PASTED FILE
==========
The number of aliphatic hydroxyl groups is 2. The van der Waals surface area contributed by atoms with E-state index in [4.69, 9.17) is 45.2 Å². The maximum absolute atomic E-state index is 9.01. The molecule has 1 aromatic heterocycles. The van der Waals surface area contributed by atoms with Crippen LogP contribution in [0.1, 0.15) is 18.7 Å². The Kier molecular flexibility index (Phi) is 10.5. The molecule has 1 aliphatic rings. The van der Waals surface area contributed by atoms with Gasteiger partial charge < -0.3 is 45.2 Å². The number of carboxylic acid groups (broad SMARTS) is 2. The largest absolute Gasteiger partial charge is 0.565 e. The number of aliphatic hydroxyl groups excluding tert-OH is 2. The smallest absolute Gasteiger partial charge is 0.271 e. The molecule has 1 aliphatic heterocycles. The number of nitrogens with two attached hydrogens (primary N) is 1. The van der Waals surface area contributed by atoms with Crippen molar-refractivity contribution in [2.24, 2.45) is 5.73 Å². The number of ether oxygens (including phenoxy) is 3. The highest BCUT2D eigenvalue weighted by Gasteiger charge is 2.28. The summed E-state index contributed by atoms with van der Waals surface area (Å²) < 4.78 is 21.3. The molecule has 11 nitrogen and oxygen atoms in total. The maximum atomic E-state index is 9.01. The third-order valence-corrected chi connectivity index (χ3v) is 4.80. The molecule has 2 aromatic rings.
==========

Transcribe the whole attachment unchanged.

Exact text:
The number of aliphatic hydroxyl groups is 2. The van der Waals surface area contributed by atoms with E-state index in [4.69, 9.17) is 45.2 Å². The maximum absolute atomic E-state index is 9.01. The molecule has 1 aromatic heterocycles. The van der Waals surface area contributed by atoms with Crippen LogP contribution in [0.1, 0.15) is 18.7 Å². The Kier molecular flexibility index (Phi) is 10.5. The molecule has 1 aliphatic rings. The van der Waals surface area contributed by atoms with Gasteiger partial charge < -0.3 is 45.2 Å². The number of carboxylic acid groups (broad SMARTS) is 2. The largest absolute Gasteiger partial charge is 0.565 e. The number of aliphatic hydroxyl groups excluding tert-OH is 2. The smallest absolute Gasteiger partial charge is 0.271 e. The molecule has 1 aliphatic heterocycles. The number of nitrogens with two attached hydrogens (primary N) is 1. The van der Waals surface area contributed by atoms with Crippen molar-refractivity contribution in [2.24, 2.45) is 5.73 Å². The number of ether oxygens (including phenoxy) is 3. The highest BCUT2D eigenvalue weighted by Gasteiger charge is 2.28. The summed E-state index contributed by atoms with van der Waals surface area (Å²) < 4.78 is 21.3. The molecule has 11 nitrogen and oxygen atoms in total. The maximum atomic E-state index is 9.01. The third-order valence-corrected chi connectivity index (χ3v) is 4.80. The molecule has 2 aromatic rings.